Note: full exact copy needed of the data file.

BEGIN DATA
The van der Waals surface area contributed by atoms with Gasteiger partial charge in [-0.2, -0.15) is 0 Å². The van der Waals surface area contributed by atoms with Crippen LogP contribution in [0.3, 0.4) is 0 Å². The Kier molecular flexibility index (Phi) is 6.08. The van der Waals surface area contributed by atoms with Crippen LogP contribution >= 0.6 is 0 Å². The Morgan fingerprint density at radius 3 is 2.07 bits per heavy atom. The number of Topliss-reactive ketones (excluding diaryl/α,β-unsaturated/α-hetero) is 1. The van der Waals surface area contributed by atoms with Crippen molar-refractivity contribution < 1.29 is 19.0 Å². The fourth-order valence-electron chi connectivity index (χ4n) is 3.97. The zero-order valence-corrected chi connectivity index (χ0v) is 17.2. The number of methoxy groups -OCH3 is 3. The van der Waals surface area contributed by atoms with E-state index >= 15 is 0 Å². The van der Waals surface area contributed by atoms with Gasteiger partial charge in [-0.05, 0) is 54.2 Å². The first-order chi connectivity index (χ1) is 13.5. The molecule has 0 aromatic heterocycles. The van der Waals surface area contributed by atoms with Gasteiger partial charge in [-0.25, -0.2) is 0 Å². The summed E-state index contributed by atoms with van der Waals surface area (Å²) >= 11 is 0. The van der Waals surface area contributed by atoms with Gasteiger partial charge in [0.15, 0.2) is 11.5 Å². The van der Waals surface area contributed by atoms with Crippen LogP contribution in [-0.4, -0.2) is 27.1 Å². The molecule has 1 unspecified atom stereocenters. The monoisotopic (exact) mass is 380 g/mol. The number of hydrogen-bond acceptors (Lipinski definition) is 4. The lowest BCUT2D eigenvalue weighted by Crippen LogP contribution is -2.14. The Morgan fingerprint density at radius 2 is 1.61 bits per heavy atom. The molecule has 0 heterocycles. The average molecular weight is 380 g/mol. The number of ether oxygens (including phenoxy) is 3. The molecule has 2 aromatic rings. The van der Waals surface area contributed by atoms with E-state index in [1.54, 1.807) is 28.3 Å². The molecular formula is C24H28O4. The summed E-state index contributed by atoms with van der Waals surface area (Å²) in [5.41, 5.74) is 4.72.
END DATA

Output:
The van der Waals surface area contributed by atoms with Gasteiger partial charge in [-0.2, -0.15) is 0 Å². The van der Waals surface area contributed by atoms with Crippen LogP contribution in [0.3, 0.4) is 0 Å². The Kier molecular flexibility index (Phi) is 6.08. The van der Waals surface area contributed by atoms with Crippen LogP contribution >= 0.6 is 0 Å². The Morgan fingerprint density at radius 3 is 2.07 bits per heavy atom. The number of Topliss-reactive ketones (excluding diaryl/α,β-unsaturated/α-hetero) is 1. The van der Waals surface area contributed by atoms with Crippen molar-refractivity contribution < 1.29 is 19.0 Å². The fourth-order valence-electron chi connectivity index (χ4n) is 3.97. The zero-order valence-corrected chi connectivity index (χ0v) is 17.2. The number of methoxy groups -OCH3 is 3. The van der Waals surface area contributed by atoms with E-state index >= 15 is 0 Å². The van der Waals surface area contributed by atoms with Gasteiger partial charge in [-0.05, 0) is 54.2 Å². The first-order chi connectivity index (χ1) is 13.5. The molecule has 0 aromatic heterocycles. The van der Waals surface area contributed by atoms with Gasteiger partial charge in [-0.25, -0.2) is 0 Å². The summed E-state index contributed by atoms with van der Waals surface area (Å²) >= 11 is 0. The van der Waals surface area contributed by atoms with Gasteiger partial charge in [0.15, 0.2) is 11.5 Å². The van der Waals surface area contributed by atoms with Crippen LogP contribution in [-0.4, -0.2) is 27.1 Å². The molecule has 1 unspecified atom stereocenters. The monoisotopic (exact) mass is 380 g/mol. The number of hydrogen-bond acceptors (Lipinski definition) is 4. The lowest BCUT2D eigenvalue weighted by Crippen LogP contribution is -2.14. The Morgan fingerprint density at radius 2 is 1.61 bits per heavy atom. The molecule has 0 heterocycles. The average molecular weight is 380 g/mol. The number of ether oxygens (including phenoxy) is 3. The molecule has 2 aromatic rings. The van der Waals surface area contributed by atoms with E-state index in [1.54, 1.807) is 28.3 Å². The molecular formula is C24H28O4. The summed E-state index contributed by atoms with van der Waals surface area (Å²) in [5.41, 5.74) is 4.72.